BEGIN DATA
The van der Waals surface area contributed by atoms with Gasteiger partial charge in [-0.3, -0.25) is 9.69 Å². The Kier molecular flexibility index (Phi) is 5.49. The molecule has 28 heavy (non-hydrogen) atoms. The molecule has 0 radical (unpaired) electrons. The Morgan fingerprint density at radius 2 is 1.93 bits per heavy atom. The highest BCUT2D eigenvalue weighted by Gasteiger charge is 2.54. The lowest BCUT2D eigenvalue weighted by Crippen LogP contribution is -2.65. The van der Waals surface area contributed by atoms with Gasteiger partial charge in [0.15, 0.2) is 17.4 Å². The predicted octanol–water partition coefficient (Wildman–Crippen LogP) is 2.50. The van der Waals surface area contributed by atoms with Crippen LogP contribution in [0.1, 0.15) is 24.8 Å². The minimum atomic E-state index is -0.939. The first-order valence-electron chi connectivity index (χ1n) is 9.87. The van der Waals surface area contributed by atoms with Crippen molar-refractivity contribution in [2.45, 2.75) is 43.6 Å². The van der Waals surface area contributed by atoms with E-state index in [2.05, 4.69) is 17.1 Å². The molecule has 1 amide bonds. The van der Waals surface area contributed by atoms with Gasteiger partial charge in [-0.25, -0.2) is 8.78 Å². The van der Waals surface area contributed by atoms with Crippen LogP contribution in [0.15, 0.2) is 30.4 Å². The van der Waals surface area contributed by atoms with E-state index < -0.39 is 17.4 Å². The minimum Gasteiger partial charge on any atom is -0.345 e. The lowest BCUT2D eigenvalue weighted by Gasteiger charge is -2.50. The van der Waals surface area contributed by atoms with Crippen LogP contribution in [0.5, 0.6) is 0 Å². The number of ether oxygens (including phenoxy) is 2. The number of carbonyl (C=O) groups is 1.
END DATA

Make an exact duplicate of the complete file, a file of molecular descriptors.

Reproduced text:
The van der Waals surface area contributed by atoms with Gasteiger partial charge in [-0.3, -0.25) is 9.69 Å². The Kier molecular flexibility index (Phi) is 5.49. The molecule has 28 heavy (non-hydrogen) atoms. The molecule has 0 radical (unpaired) electrons. The Morgan fingerprint density at radius 2 is 1.93 bits per heavy atom. The highest BCUT2D eigenvalue weighted by Gasteiger charge is 2.54. The lowest BCUT2D eigenvalue weighted by Crippen LogP contribution is -2.65. The van der Waals surface area contributed by atoms with Gasteiger partial charge in [0.15, 0.2) is 17.4 Å². The predicted octanol–water partition coefficient (Wildman–Crippen LogP) is 2.50. The van der Waals surface area contributed by atoms with Crippen LogP contribution in [0.1, 0.15) is 24.8 Å². The minimum atomic E-state index is -0.939. The first-order valence-electron chi connectivity index (χ1n) is 9.87. The van der Waals surface area contributed by atoms with Crippen molar-refractivity contribution in [2.45, 2.75) is 43.6 Å². The van der Waals surface area contributed by atoms with E-state index in [2.05, 4.69) is 17.1 Å². The molecule has 1 amide bonds. The van der Waals surface area contributed by atoms with Gasteiger partial charge in [-0.25, -0.2) is 8.78 Å². The van der Waals surface area contributed by atoms with Crippen LogP contribution in [0.15, 0.2) is 30.4 Å². The van der Waals surface area contributed by atoms with E-state index < -0.39 is 17.4 Å². The minimum Gasteiger partial charge on any atom is -0.345 e. The lowest BCUT2D eigenvalue weighted by Gasteiger charge is -2.50. The van der Waals surface area contributed by atoms with Crippen LogP contribution in [0.5, 0.6) is 0 Å². The number of ether oxygens (including phenoxy) is 2. The number of carbonyl (C=O) groups is 1.